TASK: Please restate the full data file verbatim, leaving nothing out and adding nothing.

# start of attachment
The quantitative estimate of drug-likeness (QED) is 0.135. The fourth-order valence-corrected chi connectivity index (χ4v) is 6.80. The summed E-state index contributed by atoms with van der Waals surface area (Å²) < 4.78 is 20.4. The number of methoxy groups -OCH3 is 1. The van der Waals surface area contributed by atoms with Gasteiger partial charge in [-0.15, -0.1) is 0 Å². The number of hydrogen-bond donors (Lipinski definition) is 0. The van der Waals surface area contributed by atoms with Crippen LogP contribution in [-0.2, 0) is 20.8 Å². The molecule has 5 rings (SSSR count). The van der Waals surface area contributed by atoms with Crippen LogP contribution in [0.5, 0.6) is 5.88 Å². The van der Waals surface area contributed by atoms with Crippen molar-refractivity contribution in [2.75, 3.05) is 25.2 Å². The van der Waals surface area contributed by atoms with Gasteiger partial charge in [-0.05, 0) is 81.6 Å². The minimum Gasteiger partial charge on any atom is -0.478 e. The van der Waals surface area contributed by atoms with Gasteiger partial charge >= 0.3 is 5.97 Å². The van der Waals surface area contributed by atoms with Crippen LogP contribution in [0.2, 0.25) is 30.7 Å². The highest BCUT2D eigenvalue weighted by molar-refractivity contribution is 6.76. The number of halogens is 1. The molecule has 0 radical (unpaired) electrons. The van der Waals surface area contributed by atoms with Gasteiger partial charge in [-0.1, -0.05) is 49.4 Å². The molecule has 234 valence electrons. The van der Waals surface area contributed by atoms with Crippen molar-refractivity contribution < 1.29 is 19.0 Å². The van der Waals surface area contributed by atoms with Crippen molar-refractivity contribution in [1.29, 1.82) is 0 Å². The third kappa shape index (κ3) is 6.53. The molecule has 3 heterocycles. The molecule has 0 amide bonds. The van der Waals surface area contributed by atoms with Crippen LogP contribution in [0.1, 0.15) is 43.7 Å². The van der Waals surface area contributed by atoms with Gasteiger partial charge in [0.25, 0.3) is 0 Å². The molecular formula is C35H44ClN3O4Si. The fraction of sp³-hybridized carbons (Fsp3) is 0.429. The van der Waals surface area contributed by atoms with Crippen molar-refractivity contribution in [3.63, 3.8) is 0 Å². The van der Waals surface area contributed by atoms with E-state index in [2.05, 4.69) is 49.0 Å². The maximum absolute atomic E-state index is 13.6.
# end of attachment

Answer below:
The quantitative estimate of drug-likeness (QED) is 0.135. The fourth-order valence-corrected chi connectivity index (χ4v) is 6.80. The summed E-state index contributed by atoms with van der Waals surface area (Å²) < 4.78 is 20.4. The number of methoxy groups -OCH3 is 1. The van der Waals surface area contributed by atoms with Gasteiger partial charge in [-0.15, -0.1) is 0 Å². The number of hydrogen-bond donors (Lipinski definition) is 0. The van der Waals surface area contributed by atoms with Crippen LogP contribution in [-0.2, 0) is 20.8 Å². The molecule has 5 rings (SSSR count). The van der Waals surface area contributed by atoms with Crippen LogP contribution in [0.5, 0.6) is 5.88 Å². The van der Waals surface area contributed by atoms with Crippen molar-refractivity contribution in [2.75, 3.05) is 25.2 Å². The van der Waals surface area contributed by atoms with Gasteiger partial charge in [-0.05, 0) is 81.6 Å². The minimum Gasteiger partial charge on any atom is -0.478 e. The van der Waals surface area contributed by atoms with Gasteiger partial charge >= 0.3 is 5.97 Å². The van der Waals surface area contributed by atoms with Crippen LogP contribution in [0.2, 0.25) is 30.7 Å². The highest BCUT2D eigenvalue weighted by molar-refractivity contribution is 6.76. The number of halogens is 1. The molecule has 0 radical (unpaired) electrons. The van der Waals surface area contributed by atoms with Gasteiger partial charge in [-0.1, -0.05) is 49.4 Å². The molecule has 234 valence electrons. The van der Waals surface area contributed by atoms with Crippen molar-refractivity contribution < 1.29 is 19.0 Å². The van der Waals surface area contributed by atoms with Crippen molar-refractivity contribution in [1.29, 1.82) is 0 Å². The third kappa shape index (κ3) is 6.53. The molecule has 3 heterocycles. The molecule has 0 amide bonds. The van der Waals surface area contributed by atoms with Crippen LogP contribution in [0.1, 0.15) is 43.7 Å². The van der Waals surface area contributed by atoms with Gasteiger partial charge in [0.25, 0.3) is 0 Å². The molecular formula is C35H44ClN3O4Si. The fraction of sp³-hybridized carbons (Fsp3) is 0.429. The van der Waals surface area contributed by atoms with Crippen molar-refractivity contribution in [3.63, 3.8) is 0 Å². The van der Waals surface area contributed by atoms with E-state index in [2.05, 4.69) is 49.0 Å². The maximum absolute atomic E-state index is 13.6.